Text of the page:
FUN FACT: Super Bowl XIV set an NFL postseason attendance record of 103,985. The Rose Bowl is the oldest Super Bowl venue. 
SUPER BOWLS:
XI: Oakland 32, Minnesota 14
XIV: Pittsburgh 31, Los Angeles Rams 19
XVII: Washington 27, Miami 17
XXI: N.Y. Giants 39, Denver 20
XXVII: Dallas 52, Buffalo 17

Stanford Stadium

OPENED: 1921 (renovated, 2005)
CAPACITY: 50,000
FUN FACT: Stanford Stadium is one of two venues (the Rose Bowl is the other) to host a Super Bowl without previously being the home stadium for an NFL or AFL team.
SUPER BOWL:
XIX: San Francisco 38, Miami 16

Jack Murphy Stadium/Qualcomm Stadium

OPENED: 1967
CAPACITY: 71,294
FUN FACT: Qualcomm has been home to the San Diego Padres, San Diego Chargers, Holiday Bowl, and the Poinsettia Bowl.
SUPER BOWLS:
XXII: Washington 42, Denver 10
XXXII: Denver 31, Green Bay 24
XXXVII: Tampa Bay 48, Oakland 21

Louisiana Superdome

OPENED: 1975
CAPACITY: 72,968
FUN FACT: The Superdome is the largest fixed domed structure in the world.
SUPER BOWLS:
XII: Dallas 27, Denver 10
XV: Oakland 27, Philadelphia 10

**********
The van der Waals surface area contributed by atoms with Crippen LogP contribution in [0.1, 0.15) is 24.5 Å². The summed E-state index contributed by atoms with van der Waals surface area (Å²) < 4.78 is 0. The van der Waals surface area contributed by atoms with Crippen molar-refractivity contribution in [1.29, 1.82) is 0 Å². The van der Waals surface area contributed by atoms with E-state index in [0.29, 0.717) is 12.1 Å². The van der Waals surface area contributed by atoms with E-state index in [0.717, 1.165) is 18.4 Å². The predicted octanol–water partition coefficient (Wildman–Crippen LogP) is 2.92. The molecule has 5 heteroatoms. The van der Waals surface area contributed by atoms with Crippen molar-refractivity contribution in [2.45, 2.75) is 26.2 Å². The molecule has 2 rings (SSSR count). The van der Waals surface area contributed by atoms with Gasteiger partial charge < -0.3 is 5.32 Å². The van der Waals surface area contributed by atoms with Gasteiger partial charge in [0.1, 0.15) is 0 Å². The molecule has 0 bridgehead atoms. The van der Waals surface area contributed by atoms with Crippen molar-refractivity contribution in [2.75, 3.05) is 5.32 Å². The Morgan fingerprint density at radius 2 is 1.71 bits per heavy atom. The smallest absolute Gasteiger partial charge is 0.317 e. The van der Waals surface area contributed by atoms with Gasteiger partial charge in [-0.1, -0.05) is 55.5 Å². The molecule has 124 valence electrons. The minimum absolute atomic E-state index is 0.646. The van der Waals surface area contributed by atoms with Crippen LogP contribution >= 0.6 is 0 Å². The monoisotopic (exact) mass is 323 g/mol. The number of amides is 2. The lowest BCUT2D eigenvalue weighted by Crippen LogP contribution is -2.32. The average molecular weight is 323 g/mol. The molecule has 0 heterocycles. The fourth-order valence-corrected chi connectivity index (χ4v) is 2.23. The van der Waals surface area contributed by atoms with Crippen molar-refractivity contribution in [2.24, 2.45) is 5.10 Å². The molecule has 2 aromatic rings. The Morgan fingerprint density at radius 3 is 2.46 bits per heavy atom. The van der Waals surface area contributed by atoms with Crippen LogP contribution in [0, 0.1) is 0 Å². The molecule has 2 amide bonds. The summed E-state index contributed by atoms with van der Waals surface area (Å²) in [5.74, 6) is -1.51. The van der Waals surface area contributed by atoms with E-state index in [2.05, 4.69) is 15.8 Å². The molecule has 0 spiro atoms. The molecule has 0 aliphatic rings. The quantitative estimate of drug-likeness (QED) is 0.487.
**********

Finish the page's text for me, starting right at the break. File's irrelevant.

XX: Chicago 46, New England 10
XXIV: San Francisco 55, Denver 10
XXXI: Green Bay 35, New England 21
XXXVI: New England 20, St. Louis 17

Memorial Coliseum

OPENED: 1923
CAPACITY: 93,607
FUN FACT: The Coliseum is the only sports venue to host Olympic Games, Super Bowls, and a World Series. 
SUPER BOWLS:
I: Green Bay 35, Kansas City 10
VII: Miami 14, Washington 7

Orange Bowl

OPENED: 1937
CAPACITY: 74,476
FUN FACT: The Orange Bowl hosted three Super Bowls (II, III and V) within four years.
SUPER BOWLS:
II: Green Bay 33, Oakland 14
III: New York Jets 16, Baltimore 7
V: Baltimore 16, Dallas 13
X: Pittsburgh 21, Dallas 17
XIII: Pittsburgh 35, Dallas 31

Pontiac Silverdome

OPENED: 1975
CAPACITY: 80,311
FUN FACT: WrestleMania III set the largest indoor attendance record for a sporting event with 93,173 fans at the Silverdome in 1987.
SUPER BOWLS:
XVI: San Francisco 26, Cincinnati 21

Sun Devil Stadium

OPENED: 1958
CAPACITY: 70,000
FUN FACT: Sun Devil Stadium was featured in the 1996 film, Jerry Maguire, as character Rod Tidwell’s (a Cardinals receiver) home stadium.   
SUPER BOWL:
XXX: Dallas 27, Pittsburgh 17

Tampa Stadium

OPENED: 1967
CAPACITY: 74,301
FUN FACT: The stadium’s original resident was the Tampa University Spartans football team, but the football program was disbanded in 1974. 
SUPER BOWLS:
XVIII: Los Angeles Raiders 38, Washington 9
XXV: New York Giants 20, Buffalo 19

Tulane Stadium

OPENED: 1926
CAPACITY: 80,985
FUN FACT: Super Bowl IX (in 1975) was the last game from a professional sports league ever played at the stadium.
SUPER BOWLS:
IV: Kansas City 23, Minnesota 7
VI: Dallas 24, Miami 3
IX: Pittsburgh 16, Minnesota 6

University of Phoenix Stadium

OPENED: 2006
CAPACITY: 63,400
FUN FACT: In 2006, the University of Phoenix acquired the naming rights to the stadium, paying $154.5 million over 20 years.
SUPER BOWL:
XLII: N.Y. Giants 17, New England 14